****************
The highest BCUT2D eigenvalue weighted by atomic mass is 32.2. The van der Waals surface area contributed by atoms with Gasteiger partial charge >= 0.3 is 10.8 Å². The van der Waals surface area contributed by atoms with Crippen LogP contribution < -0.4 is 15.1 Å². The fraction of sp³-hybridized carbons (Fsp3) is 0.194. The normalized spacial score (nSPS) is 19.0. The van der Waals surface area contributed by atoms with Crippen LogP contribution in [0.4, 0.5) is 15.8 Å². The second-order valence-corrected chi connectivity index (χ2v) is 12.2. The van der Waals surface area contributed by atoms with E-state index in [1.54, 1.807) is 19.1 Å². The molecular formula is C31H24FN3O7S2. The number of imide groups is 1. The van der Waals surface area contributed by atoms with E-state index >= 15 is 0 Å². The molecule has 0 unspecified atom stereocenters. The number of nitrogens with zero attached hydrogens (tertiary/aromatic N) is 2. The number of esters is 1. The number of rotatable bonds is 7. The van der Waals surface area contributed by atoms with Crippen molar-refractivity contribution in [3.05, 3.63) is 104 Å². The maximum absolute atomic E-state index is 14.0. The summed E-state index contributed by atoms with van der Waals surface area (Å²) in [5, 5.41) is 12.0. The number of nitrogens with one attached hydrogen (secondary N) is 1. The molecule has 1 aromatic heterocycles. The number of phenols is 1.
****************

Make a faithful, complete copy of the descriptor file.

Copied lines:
The highest BCUT2D eigenvalue weighted by atomic mass is 32.2. The van der Waals surface area contributed by atoms with Gasteiger partial charge >= 0.3 is 10.8 Å². The van der Waals surface area contributed by atoms with Crippen LogP contribution < -0.4 is 15.1 Å². The fraction of sp³-hybridized carbons (Fsp3) is 0.194. The normalized spacial score (nSPS) is 19.0. The van der Waals surface area contributed by atoms with Crippen LogP contribution in [0.4, 0.5) is 15.8 Å². The second-order valence-corrected chi connectivity index (χ2v) is 12.2. The van der Waals surface area contributed by atoms with E-state index in [1.54, 1.807) is 19.1 Å². The molecular formula is C31H24FN3O7S2. The number of imide groups is 1. The van der Waals surface area contributed by atoms with E-state index >= 15 is 0 Å². The molecule has 0 unspecified atom stereocenters. The number of nitrogens with zero attached hydrogens (tertiary/aromatic N) is 2. The number of esters is 1. The number of rotatable bonds is 7. The van der Waals surface area contributed by atoms with Crippen molar-refractivity contribution in [3.05, 3.63) is 104 Å². The maximum absolute atomic E-state index is 14.0. The summed E-state index contributed by atoms with van der Waals surface area (Å²) in [5, 5.41) is 12.0. The number of nitrogens with one attached hydrogen (secondary N) is 1. The molecule has 1 aromatic heterocycles. The number of phenols is 1.